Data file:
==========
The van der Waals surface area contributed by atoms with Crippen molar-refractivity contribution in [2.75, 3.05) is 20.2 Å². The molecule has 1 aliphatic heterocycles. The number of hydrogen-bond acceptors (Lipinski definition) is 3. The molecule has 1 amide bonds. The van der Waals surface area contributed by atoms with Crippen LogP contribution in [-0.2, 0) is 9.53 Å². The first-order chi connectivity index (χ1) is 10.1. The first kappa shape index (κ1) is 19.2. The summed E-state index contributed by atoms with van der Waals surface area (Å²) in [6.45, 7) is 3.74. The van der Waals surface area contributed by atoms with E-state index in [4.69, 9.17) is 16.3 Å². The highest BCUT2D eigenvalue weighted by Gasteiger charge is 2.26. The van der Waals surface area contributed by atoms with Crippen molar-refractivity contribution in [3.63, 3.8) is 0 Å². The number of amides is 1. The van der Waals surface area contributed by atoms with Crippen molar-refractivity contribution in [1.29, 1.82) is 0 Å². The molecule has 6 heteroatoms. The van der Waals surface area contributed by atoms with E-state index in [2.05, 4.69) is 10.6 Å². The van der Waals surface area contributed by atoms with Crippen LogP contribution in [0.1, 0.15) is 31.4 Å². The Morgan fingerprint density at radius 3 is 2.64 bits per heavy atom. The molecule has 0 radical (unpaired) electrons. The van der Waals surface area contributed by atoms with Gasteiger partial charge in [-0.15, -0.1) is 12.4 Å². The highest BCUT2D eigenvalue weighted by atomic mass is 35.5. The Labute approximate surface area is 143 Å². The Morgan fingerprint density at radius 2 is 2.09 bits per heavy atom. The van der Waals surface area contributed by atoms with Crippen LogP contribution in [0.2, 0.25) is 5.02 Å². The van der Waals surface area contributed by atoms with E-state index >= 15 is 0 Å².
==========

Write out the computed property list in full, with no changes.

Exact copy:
The van der Waals surface area contributed by atoms with Crippen molar-refractivity contribution in [2.75, 3.05) is 20.2 Å². The molecule has 1 aliphatic heterocycles. The number of hydrogen-bond acceptors (Lipinski definition) is 3. The molecule has 1 amide bonds. The van der Waals surface area contributed by atoms with Crippen LogP contribution in [-0.2, 0) is 9.53 Å². The first-order chi connectivity index (χ1) is 10.1. The first kappa shape index (κ1) is 19.2. The summed E-state index contributed by atoms with van der Waals surface area (Å²) in [6.45, 7) is 3.74. The van der Waals surface area contributed by atoms with E-state index in [4.69, 9.17) is 16.3 Å². The highest BCUT2D eigenvalue weighted by Gasteiger charge is 2.26. The van der Waals surface area contributed by atoms with Crippen molar-refractivity contribution in [3.63, 3.8) is 0 Å². The number of amides is 1. The van der Waals surface area contributed by atoms with Crippen molar-refractivity contribution in [1.29, 1.82) is 0 Å². The molecule has 6 heteroatoms. The van der Waals surface area contributed by atoms with E-state index in [2.05, 4.69) is 10.6 Å². The van der Waals surface area contributed by atoms with Crippen LogP contribution in [0.1, 0.15) is 31.4 Å². The Morgan fingerprint density at radius 3 is 2.64 bits per heavy atom. The molecule has 0 radical (unpaired) electrons. The van der Waals surface area contributed by atoms with Gasteiger partial charge in [-0.15, -0.1) is 12.4 Å². The highest BCUT2D eigenvalue weighted by atomic mass is 35.5. The Labute approximate surface area is 143 Å². The Morgan fingerprint density at radius 2 is 2.09 bits per heavy atom. The van der Waals surface area contributed by atoms with Crippen LogP contribution in [0.2, 0.25) is 5.02 Å². The van der Waals surface area contributed by atoms with E-state index >= 15 is 0 Å².